On this day in 1915, RMS Lusitania leaves New York, bound for Liverpool. It should have been a routine Atlantic crossing. Instead, a German torpedo would soon plow into the ship, killing nearly 1,200 American, British, and Canadian passengers.
A civilian vessel made into a target of war? Americans were outraged! The tragedy helped push our country into World War I.
If only German warnings had been taken more seriously. “[V]essels flying the flag of Great Britain . . . are liable to destruction,” Germany had warned. Yet no one took the threat seriously enough. Indeed, women, children, and babies would be among those who boarded Lusitania on May 1.
British authorities soon began receiving warnings of German U-boats near Ireland. They rerouted battleships, but not the civilian liner. Unfortunately, German submarine Captain Walther Schwieger spotted the passenger ship as it was nearing the end of its voyage.
No one really expected what came next.
At 2:10 p.m. on May 7, one passenger observed a “streak of froth” coming across the placid ocean water. “I did not think that anybody,” he later said, “even women and children, were so much terrified as they were astounded and stunned . . . .” As the German torpedo slammed into Lusitania, the force of the explosion sent seawater and debris spewing into the air. The ship had been moving forward at a speed of 18 knots. Now the quick pace ensured that water would be forced into the ship more quickly.
No one knew what to do. Some people went for their life jackets. Some strolled on the deck, smoking cigarettes, still not believing they were in danger. Others ran for lifeboats, but those boats couldn’t be launched while the ship was moving so fast.
One woman, Norah Bretherton, was pregnant and traveling alone with two young children. When the torpedo hit, her daughter was upstairs in the “play yard.” Her son was in the cabin, taking a nap. Which child should she retrieve first? She ran for her daughter, who was younger. After rescuing her, she passed the toddler off to a stranger so she could run for her son.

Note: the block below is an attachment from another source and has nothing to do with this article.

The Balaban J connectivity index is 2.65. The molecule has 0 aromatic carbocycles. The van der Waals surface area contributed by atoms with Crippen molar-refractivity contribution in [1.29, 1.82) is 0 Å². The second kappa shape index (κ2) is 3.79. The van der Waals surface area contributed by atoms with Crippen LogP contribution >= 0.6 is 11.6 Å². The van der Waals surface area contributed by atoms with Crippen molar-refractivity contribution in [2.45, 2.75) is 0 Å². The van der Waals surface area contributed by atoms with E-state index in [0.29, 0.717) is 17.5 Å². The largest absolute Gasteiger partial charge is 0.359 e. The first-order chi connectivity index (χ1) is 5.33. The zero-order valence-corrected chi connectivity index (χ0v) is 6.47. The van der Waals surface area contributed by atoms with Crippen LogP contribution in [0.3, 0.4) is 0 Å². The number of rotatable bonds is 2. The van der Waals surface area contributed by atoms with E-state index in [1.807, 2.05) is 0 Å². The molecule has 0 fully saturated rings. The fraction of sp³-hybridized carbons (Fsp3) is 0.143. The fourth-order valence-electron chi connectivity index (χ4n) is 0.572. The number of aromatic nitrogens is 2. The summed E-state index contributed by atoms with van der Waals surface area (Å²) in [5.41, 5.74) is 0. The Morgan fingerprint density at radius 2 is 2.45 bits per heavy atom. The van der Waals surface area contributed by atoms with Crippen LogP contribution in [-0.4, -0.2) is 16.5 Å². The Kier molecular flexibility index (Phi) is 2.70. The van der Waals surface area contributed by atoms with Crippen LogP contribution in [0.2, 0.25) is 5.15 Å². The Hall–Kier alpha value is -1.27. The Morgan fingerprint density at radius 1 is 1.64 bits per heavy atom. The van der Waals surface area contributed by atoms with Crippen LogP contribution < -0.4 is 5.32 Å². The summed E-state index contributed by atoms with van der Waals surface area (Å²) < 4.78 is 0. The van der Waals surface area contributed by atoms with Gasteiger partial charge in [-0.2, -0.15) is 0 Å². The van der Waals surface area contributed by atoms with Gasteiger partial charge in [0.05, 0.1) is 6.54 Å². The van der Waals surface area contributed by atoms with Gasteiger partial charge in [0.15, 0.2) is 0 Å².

Meanwhile, the list in the ship complicated efforts to launch lifeboats. Perhaps it was safer to jump into the sea? One passenger stood on the side of the ship with his two children, waiting for the best moment to jump. As the ship went down, only 18 minutes after it had been hit, the three jumped together. George Hook and his daughter, Elsie, surfaced. His son, Frank, did not.
For hours, survivors floated in the ocean. Too few lifeboats had been launched. The water was freezing, and hypothermia claimed victims. Yet the British Admiralty was afraid to send help. What if German subs were still in the area? Help finally arrived three hours later.
Needless to say, the days that followed were difficult.
George and Elsie Hook, for example, spent days looking through rows of dead bodies before finally finding Frank in a hospital. He’d survived with only a broken leg. Bretherton, the mother who’d passed her daughter off to a stranger, was less fortunate. She’d found a spot in a lifeboat with her son, but she’d been unable to find her little girl again before escaping the sinking ship. Her little Betty was Body No. 156 pulled out of the water.
Germany justified its actions, claiming that Lusitania had been carrying munitions. But 1,195 of nearly 2,000 civilians had been killed.
If Germany had been trying to provoke America into war, it couldn’t have done better.
Colin Simpson, The Lusitania (1972)
Des Hickey & Gus Smith, Seven Days to Disaster: The Sinking of the Lusitania (1982)
Erik Larson, Dead Wake: The Last Crossing of the Lusitania (2015)
George Will, A Century Later, a New Look at the Sinking of the Lusitania (May 3, 2015)
The Lusitania Sank in 18 Minutes, But its Passengers Suffered for Longer (Smithsonian YouTube Channel)